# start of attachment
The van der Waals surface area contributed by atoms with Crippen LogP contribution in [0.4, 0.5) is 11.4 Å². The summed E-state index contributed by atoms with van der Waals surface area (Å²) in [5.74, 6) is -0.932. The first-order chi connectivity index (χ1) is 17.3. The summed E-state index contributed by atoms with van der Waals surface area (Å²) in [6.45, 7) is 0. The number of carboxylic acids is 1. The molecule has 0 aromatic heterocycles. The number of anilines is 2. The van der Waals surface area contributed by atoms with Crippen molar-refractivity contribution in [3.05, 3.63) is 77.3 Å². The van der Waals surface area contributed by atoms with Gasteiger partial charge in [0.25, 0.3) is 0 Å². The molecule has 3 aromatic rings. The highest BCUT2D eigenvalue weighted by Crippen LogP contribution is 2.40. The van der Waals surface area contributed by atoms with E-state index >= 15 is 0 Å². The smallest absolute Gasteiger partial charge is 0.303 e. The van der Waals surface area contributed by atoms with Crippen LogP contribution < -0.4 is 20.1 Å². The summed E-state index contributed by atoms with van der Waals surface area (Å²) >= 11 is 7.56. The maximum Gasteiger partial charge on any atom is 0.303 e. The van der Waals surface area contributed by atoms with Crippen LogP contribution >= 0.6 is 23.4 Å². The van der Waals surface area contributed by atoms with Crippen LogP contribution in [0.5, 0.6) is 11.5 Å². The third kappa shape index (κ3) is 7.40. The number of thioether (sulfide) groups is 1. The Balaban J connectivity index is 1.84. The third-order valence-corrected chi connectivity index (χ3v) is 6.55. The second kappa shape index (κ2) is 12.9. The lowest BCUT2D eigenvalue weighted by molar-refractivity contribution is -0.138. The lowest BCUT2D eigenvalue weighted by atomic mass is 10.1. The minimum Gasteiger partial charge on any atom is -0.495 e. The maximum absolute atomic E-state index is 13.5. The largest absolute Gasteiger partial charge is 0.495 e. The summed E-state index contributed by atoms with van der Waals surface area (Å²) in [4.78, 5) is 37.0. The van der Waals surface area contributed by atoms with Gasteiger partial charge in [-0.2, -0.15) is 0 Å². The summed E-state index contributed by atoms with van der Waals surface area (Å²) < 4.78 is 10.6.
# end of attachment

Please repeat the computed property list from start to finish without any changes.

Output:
The van der Waals surface area contributed by atoms with Crippen LogP contribution in [0.4, 0.5) is 11.4 Å². The summed E-state index contributed by atoms with van der Waals surface area (Å²) in [5.74, 6) is -0.932. The first-order chi connectivity index (χ1) is 17.3. The summed E-state index contributed by atoms with van der Waals surface area (Å²) in [6.45, 7) is 0. The number of carboxylic acids is 1. The molecule has 0 aromatic heterocycles. The number of anilines is 2. The van der Waals surface area contributed by atoms with Crippen molar-refractivity contribution in [3.05, 3.63) is 77.3 Å². The van der Waals surface area contributed by atoms with Gasteiger partial charge in [0.25, 0.3) is 0 Å². The molecule has 3 aromatic rings. The highest BCUT2D eigenvalue weighted by Crippen LogP contribution is 2.40. The van der Waals surface area contributed by atoms with E-state index >= 15 is 0 Å². The smallest absolute Gasteiger partial charge is 0.303 e. The van der Waals surface area contributed by atoms with Crippen LogP contribution < -0.4 is 20.1 Å². The summed E-state index contributed by atoms with van der Waals surface area (Å²) >= 11 is 7.56. The maximum Gasteiger partial charge on any atom is 0.303 e. The van der Waals surface area contributed by atoms with Crippen LogP contribution >= 0.6 is 23.4 Å². The van der Waals surface area contributed by atoms with Crippen LogP contribution in [0.5, 0.6) is 11.5 Å². The third kappa shape index (κ3) is 7.40. The number of thioether (sulfide) groups is 1. The Balaban J connectivity index is 1.84. The third-order valence-corrected chi connectivity index (χ3v) is 6.55. The second kappa shape index (κ2) is 12.9. The lowest BCUT2D eigenvalue weighted by molar-refractivity contribution is -0.138. The lowest BCUT2D eigenvalue weighted by atomic mass is 10.1. The minimum Gasteiger partial charge on any atom is -0.495 e. The maximum absolute atomic E-state index is 13.5. The largest absolute Gasteiger partial charge is 0.495 e. The summed E-state index contributed by atoms with van der Waals surface area (Å²) in [4.78, 5) is 37.0. The van der Waals surface area contributed by atoms with Gasteiger partial charge in [-0.2, -0.15) is 0 Å². The summed E-state index contributed by atoms with van der Waals surface area (Å²) < 4.78 is 10.6.